Protests have continued in Myanmar, nearly four months after the Myanmar military seized power in a coup on 1st February 2021 and arrested the civilian leaders of the national and state governments. According to the latest data from human rights group the Assistance Association for Political Prisoners (AAPP), as of 31st May 2021, 840 individuals have been confirmed killed by the military and a total of 4,424 people are currently in detention.
According to the Alternative ASEAN Network on Burma (Altsean-Burma), there has been increased fighting between the junta and Ethnic Armed Organisations (EAOs) with expanded airstrikes on Kachin and Karen states, and continued shelling of villages in Chin, Kachin, Karen, Shan, and Sagaing States/Regions. During May 2021 alone, security forces killed at least 125 civilians and displaced over 150,000.
On 21st May 2021, the United Nations in Myanmar reported ongoing violence in the town of Mindat in Chin State in western Myanmar, following reports of indiscriminate attacks by the security forces against civilians and resulting population displacement and civilian casualties. Local sources indicated that close to 4,000 people have been internally displaced since the hostilities escalated on 12th May, with an unconfirmed number, believed to be in the thousands, hiding in nearby forests and mountains in search of safety and protection. There are reports of houses and other civilian property damaged, destroyed or occupied by security forces.
The Karen Peace Support Network (KPSN) reported on 25th May that airstrikes by the junta in Karen State’s Mutraw district have killed dozens, with thousands displaced. On 26th May, The Irrawaddy reported that some 70,000 residents from around 150 villages in Demoso, Loikaw and Shan State’s Pekon Township have been displaced in the five days of fighting.
On 26th May, it was reported that at least 73 children were killed by the junta across Myanmar from 15th February to 15th May, according to the Ministry of Human Rights of the National Unity Government (NUG). Several children were shot while playing near or inside their homes as soldiers and police raided residential areas while shooting at random. Others died during protests.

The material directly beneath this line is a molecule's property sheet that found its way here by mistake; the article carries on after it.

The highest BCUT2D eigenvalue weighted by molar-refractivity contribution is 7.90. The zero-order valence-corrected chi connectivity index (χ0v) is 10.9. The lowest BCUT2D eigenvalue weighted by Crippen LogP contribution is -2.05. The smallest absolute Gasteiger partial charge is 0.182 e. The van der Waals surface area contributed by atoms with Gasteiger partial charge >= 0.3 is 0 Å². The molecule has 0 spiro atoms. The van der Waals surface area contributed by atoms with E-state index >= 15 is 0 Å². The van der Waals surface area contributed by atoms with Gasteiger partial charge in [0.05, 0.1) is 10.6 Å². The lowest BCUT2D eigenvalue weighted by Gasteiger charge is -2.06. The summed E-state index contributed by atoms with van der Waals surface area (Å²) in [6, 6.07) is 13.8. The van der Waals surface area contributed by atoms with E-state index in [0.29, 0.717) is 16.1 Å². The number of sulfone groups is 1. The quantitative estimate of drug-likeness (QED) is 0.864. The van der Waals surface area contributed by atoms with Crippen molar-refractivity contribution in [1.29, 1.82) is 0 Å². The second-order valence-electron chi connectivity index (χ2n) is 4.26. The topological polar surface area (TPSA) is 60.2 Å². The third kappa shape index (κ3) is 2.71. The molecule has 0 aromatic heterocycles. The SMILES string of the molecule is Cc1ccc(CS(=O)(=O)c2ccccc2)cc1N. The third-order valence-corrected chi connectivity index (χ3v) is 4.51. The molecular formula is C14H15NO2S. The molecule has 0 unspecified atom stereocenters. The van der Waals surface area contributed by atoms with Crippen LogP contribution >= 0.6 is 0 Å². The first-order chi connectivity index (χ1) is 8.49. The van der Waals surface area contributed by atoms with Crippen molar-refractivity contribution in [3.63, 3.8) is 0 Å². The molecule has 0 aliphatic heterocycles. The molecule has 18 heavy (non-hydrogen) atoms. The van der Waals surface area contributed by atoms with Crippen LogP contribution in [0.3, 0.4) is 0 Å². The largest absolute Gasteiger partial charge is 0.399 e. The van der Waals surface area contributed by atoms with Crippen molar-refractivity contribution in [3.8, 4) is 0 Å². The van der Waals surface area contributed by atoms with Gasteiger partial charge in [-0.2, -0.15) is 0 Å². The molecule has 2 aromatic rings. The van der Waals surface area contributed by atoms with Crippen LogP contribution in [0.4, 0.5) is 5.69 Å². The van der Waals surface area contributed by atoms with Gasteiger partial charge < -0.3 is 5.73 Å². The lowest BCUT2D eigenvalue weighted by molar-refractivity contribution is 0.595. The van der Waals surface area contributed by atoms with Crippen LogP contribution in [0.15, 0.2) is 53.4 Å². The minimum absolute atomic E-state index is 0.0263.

In May 2021, The Asian Network for Free Elections (ANFREL) released the final comprehensive report of its international election observation mission to the 2020 Myanmar General Elections. The organisation said that while “the 2020 Myanmar polls encountered several challenges including restrictions amid the COVID-19 pandemic, the outcome of the elections was deemed to reflect the true will of the electorate”.
On 17th May 2021 the US administration announced more sanctions against key figures in the military regime as well as some family members of previously designated officials. The sanctions were announced in coordination with Canada and the UK.
However, there has been a lack of progress by ASEAN to implement the consensus agreement decided in Jakarta on 24th April 2021. Instead, according to reports, nine out of the 10 members of ASEAN want a draft UN resolution to drop a call for an embargo on arms supplies to the Myanmar military.
Over the last month, there have been reports of torture or other ill-treatment of political prisoners by the military junta as well as activists being attacked and killed. Activists also continue to face trumped up charges by the junta such as treason and restricted access to lawyers. Journalists continue to be targeted for their reporting while the junta is seeking to further limit the internet.